Selling Ghost Guns to Mexican Cartel Sends Felon to Prison

LAREDO, Texas – A 37-year-old Laredo resident has been sentenced for possession of a machine gun, possession of a firearm by a convicted felon and conspiracy to possess intent to distribute cocaine, announced U.S. Attorney Alamdar S. Hamdani.

Jaime Jesus Esquivel pleaded guilty June 6, admitting, in part, to producing and illegally exporting fully automatic firearms to Mexico for the use of drug cartels.

U.S. District Marina Garcia Marmolejo has now handed Esquivel a total 120-month-term of imprisonment to be immediately followed by three years of supervised release. At the hearing, the court heard that Esquivel bragged to an undercover officer that he manufactured and trafficked hundreds of firearms into Mexico. In handing down the sentence, the court noted that in trafficking both narcotics and firearms that Esquivel was trafficking in death.

As part of the undercover investigation, authorities conducted four controlled purchases of cocaine and multiple AR-type fully automatic rifles. The weapons were ghost guns, a common term for privately made firearms that are absent any manufacture marks of identification. Esquivel assembled and manufactured these weapons for distribution.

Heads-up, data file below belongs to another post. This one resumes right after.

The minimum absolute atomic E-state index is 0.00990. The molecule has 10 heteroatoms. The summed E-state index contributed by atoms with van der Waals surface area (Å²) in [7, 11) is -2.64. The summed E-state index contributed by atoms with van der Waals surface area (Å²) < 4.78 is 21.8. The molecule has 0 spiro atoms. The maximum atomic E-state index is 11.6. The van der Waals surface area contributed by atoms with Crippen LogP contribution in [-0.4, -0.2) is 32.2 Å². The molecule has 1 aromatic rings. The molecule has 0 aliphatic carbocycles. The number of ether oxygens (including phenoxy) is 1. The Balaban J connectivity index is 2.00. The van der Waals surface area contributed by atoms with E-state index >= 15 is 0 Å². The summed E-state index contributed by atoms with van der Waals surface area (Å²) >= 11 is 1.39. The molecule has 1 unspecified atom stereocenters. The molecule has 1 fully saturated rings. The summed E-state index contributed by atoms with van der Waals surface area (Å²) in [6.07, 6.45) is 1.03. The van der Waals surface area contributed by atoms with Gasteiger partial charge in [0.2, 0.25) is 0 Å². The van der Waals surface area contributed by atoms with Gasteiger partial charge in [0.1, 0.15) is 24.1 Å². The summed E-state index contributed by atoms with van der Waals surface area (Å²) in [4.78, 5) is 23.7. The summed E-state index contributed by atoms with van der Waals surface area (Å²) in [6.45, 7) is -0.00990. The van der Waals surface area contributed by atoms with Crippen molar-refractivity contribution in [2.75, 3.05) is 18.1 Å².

Esquivel also made the firearms from various components of combat weapons including Colt model M4 parts and a 3D-printed polymer AR-type drop in auto sear or machine gun conversion device (MGCD). An MGCD is any part designed and intended solely and exclusively for use in converting a weapon into a machine gun.

Law enforcement executed two search warrants and seized completed and privately manufactured AR-type lower receivers, various firearm parts, firearm manufacturing tools as well as 950 rounds of assorted ammunition, a 7.62mm rifle, a 12-gauge shotgun and a privately manufactured short-barrel fully automatic rifle without serial numbers or industry markings. They also found meth, cocaine and a 3D printer.

As a convicted felon, he is prohibited from possessing firearms or ammunition per federal law.

Esquivel will remain in custody pending transfer to a U.S. Bureau of Prisons facility to be determined in the near future.

The Drug Enforcement Administration, Bureau of Alcohol, Tobacco, Firearms and Explosives and Laredo Police Department conducted the investigation.

Assistant U.S. Attorney Brandon Scott Bowling prosecuted the case.

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